Another common TMJ surgical procedure is arthroscopy. During the arthroscopy, the physician opens a small hole in the skin directly above the joint. They then put a cannula, or a narrow tube, into the hole until it reaches the joint.
When the cannula is in place, the doctor inserts an arthroscope. The arthroscope has a light and a camera that allows them to assess the condition of the jaw. Once they identify pain-causing issues, the physician then uses small surgical tools to fix them.
Like arthrocentesis, arthroscopy is a less invasive procedure with quick recovery time. It is a popular method for treating more severe TMJ cases.
The final surgical option for TMJ patients is open-joint surgery. This more invasive procedure is a last resort option that requires the doctor to make an incision above the joint. Despite a long recovery time, open-joint surgery does have a high success rate.
TMJ Surgery Recovery
The length of time needed to recover from TMJ surgery depends on the procedure you have done.
Arthrocentesis and arthroscopy, as they are both minimally invasive, are outpatient procedures. Though you’ll need to take a day or two off work, you get to go home the day of the surgery with a bandage on your jaw. Open-joint surgery, on the other hand, requires a hospital stay of a few days, and a recovery time of up to a month or longer.
Whatever surgery you undergo, there are some general tips to follow that will help you recover faster:
- Take NSAIDs to help with the pain
- Apply ice packs to the area to reduce inflammation
- Change the dressing regularly
- Wear the devices your physician instructs you to, such as a splint, until told otherwise
- Do exercises as instructed by your physical therapist
- Advise your doctor if anything seems out of the ordinary
Pros and Cons of TMJ Surgery
TMJ surgery, though effective at treating this condition, is not without its downsides. Here are some advantages to the procedure, as well as some TMJ surgery risks worth mentioning.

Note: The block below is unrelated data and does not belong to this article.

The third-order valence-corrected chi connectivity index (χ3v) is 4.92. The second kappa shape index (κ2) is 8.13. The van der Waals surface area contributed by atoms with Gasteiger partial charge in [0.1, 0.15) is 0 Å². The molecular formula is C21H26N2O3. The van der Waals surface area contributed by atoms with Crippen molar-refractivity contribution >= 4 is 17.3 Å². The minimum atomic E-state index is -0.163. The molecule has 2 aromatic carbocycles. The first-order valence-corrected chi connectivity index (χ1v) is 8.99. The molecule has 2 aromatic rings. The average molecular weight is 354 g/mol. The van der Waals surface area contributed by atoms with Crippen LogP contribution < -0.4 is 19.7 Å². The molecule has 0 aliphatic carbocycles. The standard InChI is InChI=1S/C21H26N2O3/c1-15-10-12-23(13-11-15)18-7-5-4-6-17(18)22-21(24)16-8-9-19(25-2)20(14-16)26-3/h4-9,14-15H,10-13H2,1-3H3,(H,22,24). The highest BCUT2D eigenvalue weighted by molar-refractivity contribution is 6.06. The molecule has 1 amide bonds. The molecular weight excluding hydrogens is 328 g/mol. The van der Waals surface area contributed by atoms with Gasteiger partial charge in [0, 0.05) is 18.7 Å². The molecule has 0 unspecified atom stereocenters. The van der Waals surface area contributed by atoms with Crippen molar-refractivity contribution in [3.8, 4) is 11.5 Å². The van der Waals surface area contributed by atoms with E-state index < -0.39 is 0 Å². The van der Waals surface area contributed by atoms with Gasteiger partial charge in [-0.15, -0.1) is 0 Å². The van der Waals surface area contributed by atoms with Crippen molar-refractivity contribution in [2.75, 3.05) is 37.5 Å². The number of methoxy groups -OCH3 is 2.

- Reduced pain
- Reduced stiffness
- Effective treatment for people who have not had luck with other remedies
- The operation can be quite painful
- Recovery times can be long
- Increased risk for infection
- Adverse reactions to anesthesia
- Risk for bleeding
- Possible nerve damage to the jaw
How Much Does TMJ Surgery Cost?
Because there are many treatments available, TMJ surgery cost depends on which one you’re having. Prices also depend on whether or not you have insurance.
Insurance often covers these procedures, but it’s best to check your coverage before visiting a TMJ oral surgeon.
Can TMJ Be Cured Permanently?
Luckily, both TMJ treatment and TMJ surgical procedures mean that the prognosis for this disorder is favorable. Like we mentioned previously, TMJ disorder has many causes. When the physician can diagnose the underlying condition, the prognosis is more favorable.
For example, if TMJ is caused by behavioral habits such as grinding, it’s easier to manage the condition long term. Counseling can help the patient identify triggers that cause grinding and avoid them. Though times of stress may lead to a relapse, the prognosis in these cases is favorable.
Autoimmune conditions are trickier, however. Since they are not habit-based, controlling them is more complicated, and the conditions may cause the pain to return.
Once TMJ disorder is under control, it’s vital to take steps to prevent the symptoms from recurring. Many symptoms stem from lifestyle choices and stress, which is good news, as this means that managing the condition is a matter of self-care. We recommend the following:
- Avoid chewing gum or biting your fingernails
- Eat soft food and take care to avoid chewy or hard food
- Self-massage regularly
- Use dental devices as instructed
- Work on maintaining proper posture
- Implement stress reduction techniques in your day-to-day life